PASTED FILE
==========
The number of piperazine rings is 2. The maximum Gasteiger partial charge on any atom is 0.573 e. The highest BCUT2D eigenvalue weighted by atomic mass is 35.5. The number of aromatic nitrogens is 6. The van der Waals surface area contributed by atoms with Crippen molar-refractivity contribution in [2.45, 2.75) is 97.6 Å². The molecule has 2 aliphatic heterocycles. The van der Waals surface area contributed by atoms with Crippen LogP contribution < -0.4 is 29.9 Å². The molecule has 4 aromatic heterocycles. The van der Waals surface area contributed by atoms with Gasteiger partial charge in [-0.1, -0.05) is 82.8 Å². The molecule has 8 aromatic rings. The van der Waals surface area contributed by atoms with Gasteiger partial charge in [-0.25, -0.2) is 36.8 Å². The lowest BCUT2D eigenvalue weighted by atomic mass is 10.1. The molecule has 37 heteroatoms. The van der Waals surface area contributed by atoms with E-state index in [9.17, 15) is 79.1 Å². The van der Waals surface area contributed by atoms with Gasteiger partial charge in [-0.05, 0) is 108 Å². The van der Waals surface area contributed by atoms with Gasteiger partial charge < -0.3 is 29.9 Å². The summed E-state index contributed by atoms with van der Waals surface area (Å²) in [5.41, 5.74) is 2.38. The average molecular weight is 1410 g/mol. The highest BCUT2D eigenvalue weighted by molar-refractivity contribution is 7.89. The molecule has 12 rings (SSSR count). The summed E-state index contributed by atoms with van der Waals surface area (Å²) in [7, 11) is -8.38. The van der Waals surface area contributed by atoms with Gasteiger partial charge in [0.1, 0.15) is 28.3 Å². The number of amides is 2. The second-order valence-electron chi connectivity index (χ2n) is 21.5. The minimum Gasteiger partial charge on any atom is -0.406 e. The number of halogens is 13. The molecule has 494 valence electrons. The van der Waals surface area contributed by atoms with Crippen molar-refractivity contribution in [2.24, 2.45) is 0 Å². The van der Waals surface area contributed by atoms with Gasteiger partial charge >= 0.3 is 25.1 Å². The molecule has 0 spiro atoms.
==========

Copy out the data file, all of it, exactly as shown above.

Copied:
The number of piperazine rings is 2. The maximum Gasteiger partial charge on any atom is 0.573 e. The highest BCUT2D eigenvalue weighted by atomic mass is 35.5. The number of aromatic nitrogens is 6. The van der Waals surface area contributed by atoms with Crippen molar-refractivity contribution in [2.45, 2.75) is 97.6 Å². The molecule has 2 aliphatic heterocycles. The van der Waals surface area contributed by atoms with Crippen LogP contribution < -0.4 is 29.9 Å². The molecule has 4 aromatic heterocycles. The van der Waals surface area contributed by atoms with Gasteiger partial charge in [-0.1, -0.05) is 82.8 Å². The molecule has 8 aromatic rings. The van der Waals surface area contributed by atoms with Gasteiger partial charge in [-0.25, -0.2) is 36.8 Å². The lowest BCUT2D eigenvalue weighted by atomic mass is 10.1. The molecule has 37 heteroatoms. The van der Waals surface area contributed by atoms with E-state index in [9.17, 15) is 79.1 Å². The van der Waals surface area contributed by atoms with Gasteiger partial charge in [-0.05, 0) is 108 Å². The van der Waals surface area contributed by atoms with Gasteiger partial charge < -0.3 is 29.9 Å². The summed E-state index contributed by atoms with van der Waals surface area (Å²) in [5.41, 5.74) is 2.38. The average molecular weight is 1410 g/mol. The highest BCUT2D eigenvalue weighted by molar-refractivity contribution is 7.89. The molecule has 12 rings (SSSR count). The summed E-state index contributed by atoms with van der Waals surface area (Å²) in [7, 11) is -8.38. The van der Waals surface area contributed by atoms with Gasteiger partial charge in [0.1, 0.15) is 28.3 Å². The number of amides is 2. The second-order valence-electron chi connectivity index (χ2n) is 21.5. The minimum Gasteiger partial charge on any atom is -0.406 e. The number of halogens is 13. The molecule has 494 valence electrons. The van der Waals surface area contributed by atoms with Crippen molar-refractivity contribution in [2.24, 2.45) is 0 Å². The van der Waals surface area contributed by atoms with Gasteiger partial charge >= 0.3 is 25.1 Å². The molecule has 0 spiro atoms.